Varam, aka: Varaṃ, Vāram; 4 Definition(s)


Varam means something in Hinduism, Sanskrit, Buddhism, Pali, the history of ancient India. If you want to know the exact meaning, history, etymology or English translation of this term then check out the descriptions on this page. Add your comment or reference to a book if you want to contribute to this summary article.

India history and geogprahy

Varam (“day of birth”) refers to a factor taken into consideration, by consulting an astrologer, before marriage among the Agamudaiyans (a cultivating case foundin all the Tamil districts).—Days are calculated, commencing with the first day after the new moon. Counting from the day on which the girl was born, if the young man’s birthday happens to be the fourth, seventh, thirteenth, sixteenth, or seventeenth, it is considered good.

Source: Project Gutenberg: Castes and Tribes of Southern India, Volume 1
India history book cover
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The history of India traces the identification of countries, villages, towns and other regions of India, as well as royal dynasties, rulers, tribes, local festivities and traditions and regional languages. Ancient India enjoyed religious freedom and encourages the path of Dharma, a concept common to Buddhism, Hinduism, and Jainism.

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Languages of India and abroad

Pali-English dictionary

Varam in Pali glossary... « previous · [V] · next »

varaṃ : (adv.) better.

Source: BuddhaSasana: Concise Pali-English Dictionary
Pali book cover
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Pali is the language of the Tipiṭaka, which is the sacred canon of Theravāda Buddhism and contains much of the Buddha’s speech. Closeley related to Sanskrit, both languages are used interchangeably between religions.

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Sanskrit-English dictionary

Varam (वरम्).—ind. Rather or better than, preferably to, it is better that &c. It is sometimes used with the ablative; समुन्नयन् भूतिमनार्यसंगमाद्वरं विरोधोऽपि समं महात्मभिः (samunnayan bhūtimanāryasaṃgamādvaraṃ virodho'pi samaṃ mahātmabhiḥ) Ki.1.8. But it is generally used absolutely, वरम् (varam) being used with the clause containing the thing preferred, and न च, न तु (na ca, na tu) or न पुनः (na punaḥ) with the clause containing the thing to which the first is preferred, (both being put in the nominative case); वरं मौनं कार्यं न च वचनमुक्तं यदनृतं (varaṃ maunaṃ kāryaṃ na ca vacanamuktaṃ yadanṛtaṃ) ... वरं भिक्षाशित्वं न च परधनास्वादनसुखम् (varaṃ bhikṣāśitvaṃ na ca paradhanāsvādanasukham) H.1.116; वरं प्राणत्यागो न पुनरधमानामुपगमः (varaṃ prāṇatyāgo na punaradhamānāmupagamaḥ) ibid; वरं गर्भस्रावो वरमृतुषु नैवाभिगमनम्, वरं जातप्रेतो वरमपि च कन्यैव जनिता । वरं वन्ध्या भार्या वरमपि च गर्भेषु वसतिर्न चाविद्वान् रूपद्रविणगुणयुक्तोऽपि तनयः (varaṃ garbhasrāvo varamṛtuṣu naivābhigamanam, varaṃ jātapreto varamapi ca kanyaiva janitā | varaṃ vandhyā bhāryā varamapi ca garbheṣu vasatirna cāvidvān rūpadraviṇaguṇayukto'pi tanayaḥ) || Pt.; sometimes न (na) is used without च, तु (ca, tu) or पुनः (punaḥ); याच्ञा मोघा वरमधिगुणे नाधमे लब्धकामा (yācñā moghā varamadhiguṇe nādhame labdhakāmā) Me.6.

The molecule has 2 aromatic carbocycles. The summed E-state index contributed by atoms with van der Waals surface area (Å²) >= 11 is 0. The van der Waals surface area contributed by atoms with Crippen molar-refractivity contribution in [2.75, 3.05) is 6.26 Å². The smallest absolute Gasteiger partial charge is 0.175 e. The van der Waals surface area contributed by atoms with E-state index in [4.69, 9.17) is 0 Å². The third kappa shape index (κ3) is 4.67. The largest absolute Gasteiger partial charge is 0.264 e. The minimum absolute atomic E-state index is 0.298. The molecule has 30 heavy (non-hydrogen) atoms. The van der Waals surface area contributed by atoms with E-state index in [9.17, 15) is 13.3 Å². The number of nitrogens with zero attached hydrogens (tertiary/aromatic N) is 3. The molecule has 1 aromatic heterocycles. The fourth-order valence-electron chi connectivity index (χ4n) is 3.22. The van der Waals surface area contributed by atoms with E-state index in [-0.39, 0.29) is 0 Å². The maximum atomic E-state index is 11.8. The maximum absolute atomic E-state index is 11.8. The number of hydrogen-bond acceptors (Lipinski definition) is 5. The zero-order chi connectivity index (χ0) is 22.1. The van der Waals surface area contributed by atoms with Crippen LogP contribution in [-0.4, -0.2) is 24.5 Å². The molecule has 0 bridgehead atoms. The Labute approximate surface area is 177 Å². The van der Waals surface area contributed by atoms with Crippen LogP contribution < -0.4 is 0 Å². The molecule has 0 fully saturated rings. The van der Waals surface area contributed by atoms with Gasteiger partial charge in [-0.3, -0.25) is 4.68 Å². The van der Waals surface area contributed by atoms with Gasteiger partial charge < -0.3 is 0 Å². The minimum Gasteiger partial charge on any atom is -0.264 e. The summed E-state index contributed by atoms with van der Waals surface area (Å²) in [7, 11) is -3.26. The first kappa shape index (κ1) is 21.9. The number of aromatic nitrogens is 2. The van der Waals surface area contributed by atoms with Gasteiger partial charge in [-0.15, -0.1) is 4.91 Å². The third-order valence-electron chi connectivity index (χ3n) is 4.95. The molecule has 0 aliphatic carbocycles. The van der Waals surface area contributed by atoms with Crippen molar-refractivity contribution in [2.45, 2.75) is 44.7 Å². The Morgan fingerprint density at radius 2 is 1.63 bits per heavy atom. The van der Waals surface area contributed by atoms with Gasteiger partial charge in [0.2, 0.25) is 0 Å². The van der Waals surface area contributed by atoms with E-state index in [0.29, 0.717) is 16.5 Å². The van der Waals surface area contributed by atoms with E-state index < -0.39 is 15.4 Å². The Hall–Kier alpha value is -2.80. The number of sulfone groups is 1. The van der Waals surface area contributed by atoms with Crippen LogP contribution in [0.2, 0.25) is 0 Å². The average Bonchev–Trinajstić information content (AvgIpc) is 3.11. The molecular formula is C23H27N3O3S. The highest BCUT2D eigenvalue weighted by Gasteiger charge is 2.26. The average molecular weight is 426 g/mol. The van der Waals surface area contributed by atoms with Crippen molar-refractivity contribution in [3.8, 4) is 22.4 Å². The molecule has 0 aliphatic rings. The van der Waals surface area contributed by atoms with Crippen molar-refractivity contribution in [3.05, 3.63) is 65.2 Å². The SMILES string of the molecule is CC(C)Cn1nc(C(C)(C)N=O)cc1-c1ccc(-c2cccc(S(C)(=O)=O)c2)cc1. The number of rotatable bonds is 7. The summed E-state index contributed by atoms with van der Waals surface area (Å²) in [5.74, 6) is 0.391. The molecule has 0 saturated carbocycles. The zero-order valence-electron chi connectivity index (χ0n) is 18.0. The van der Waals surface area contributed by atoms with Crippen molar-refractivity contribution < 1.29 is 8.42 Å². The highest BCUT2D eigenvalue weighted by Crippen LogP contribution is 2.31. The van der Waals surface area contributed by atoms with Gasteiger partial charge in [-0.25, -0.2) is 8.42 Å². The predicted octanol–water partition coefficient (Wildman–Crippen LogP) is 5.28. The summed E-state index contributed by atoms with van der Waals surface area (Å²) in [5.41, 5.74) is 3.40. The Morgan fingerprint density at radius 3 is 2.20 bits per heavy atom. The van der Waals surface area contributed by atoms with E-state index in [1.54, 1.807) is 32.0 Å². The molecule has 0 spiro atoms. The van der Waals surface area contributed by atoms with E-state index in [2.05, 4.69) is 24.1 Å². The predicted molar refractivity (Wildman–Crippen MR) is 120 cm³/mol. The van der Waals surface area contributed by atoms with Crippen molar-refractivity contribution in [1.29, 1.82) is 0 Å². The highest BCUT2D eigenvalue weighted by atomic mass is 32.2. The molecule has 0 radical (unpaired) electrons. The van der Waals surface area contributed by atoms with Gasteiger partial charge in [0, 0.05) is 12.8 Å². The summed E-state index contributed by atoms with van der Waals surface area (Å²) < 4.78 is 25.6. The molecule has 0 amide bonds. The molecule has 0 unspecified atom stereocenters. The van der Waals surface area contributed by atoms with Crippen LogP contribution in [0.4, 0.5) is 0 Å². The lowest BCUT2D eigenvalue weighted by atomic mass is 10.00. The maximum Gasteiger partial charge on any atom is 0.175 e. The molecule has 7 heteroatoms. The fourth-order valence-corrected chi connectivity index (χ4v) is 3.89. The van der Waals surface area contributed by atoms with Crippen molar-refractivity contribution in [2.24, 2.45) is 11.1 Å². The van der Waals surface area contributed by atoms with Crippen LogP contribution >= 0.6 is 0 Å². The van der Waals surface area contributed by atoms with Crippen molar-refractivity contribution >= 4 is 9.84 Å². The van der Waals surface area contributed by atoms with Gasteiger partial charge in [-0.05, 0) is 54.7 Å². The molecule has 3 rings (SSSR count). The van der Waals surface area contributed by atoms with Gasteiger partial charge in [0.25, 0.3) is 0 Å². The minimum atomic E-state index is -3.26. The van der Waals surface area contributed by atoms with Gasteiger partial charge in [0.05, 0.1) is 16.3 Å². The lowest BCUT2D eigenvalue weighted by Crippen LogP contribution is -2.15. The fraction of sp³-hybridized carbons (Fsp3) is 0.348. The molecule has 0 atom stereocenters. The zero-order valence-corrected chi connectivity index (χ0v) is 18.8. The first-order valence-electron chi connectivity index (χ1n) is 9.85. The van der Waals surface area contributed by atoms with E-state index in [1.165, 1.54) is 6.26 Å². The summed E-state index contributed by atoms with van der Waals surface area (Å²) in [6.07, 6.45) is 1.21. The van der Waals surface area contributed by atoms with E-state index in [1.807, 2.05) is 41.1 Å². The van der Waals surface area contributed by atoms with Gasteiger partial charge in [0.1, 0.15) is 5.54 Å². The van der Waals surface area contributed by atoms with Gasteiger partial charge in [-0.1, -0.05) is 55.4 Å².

Source: DDSA: The practical Sanskrit-English dictionary

Varam (वरम्).—Ind. Better, sooner, rather, preferable: see vara . E. vṛ-amu .

Source: Cologne Digital Sanskrit Dictionaries: Shabda-Sagara Sanskrit-English Dictionary
context information

Sanskrit, also spelled संस्कृतम् (saṃskṛtam), is an ancient language of India commonly seen as the grandmother of the Indo-European language family. Closely allied with Prakrit and Pali, Sanskrit is more exhaustive in both grammar and terms and has the most extensive collection of literature in the world, greatly surpassing its sister-languages Greek and Latin.

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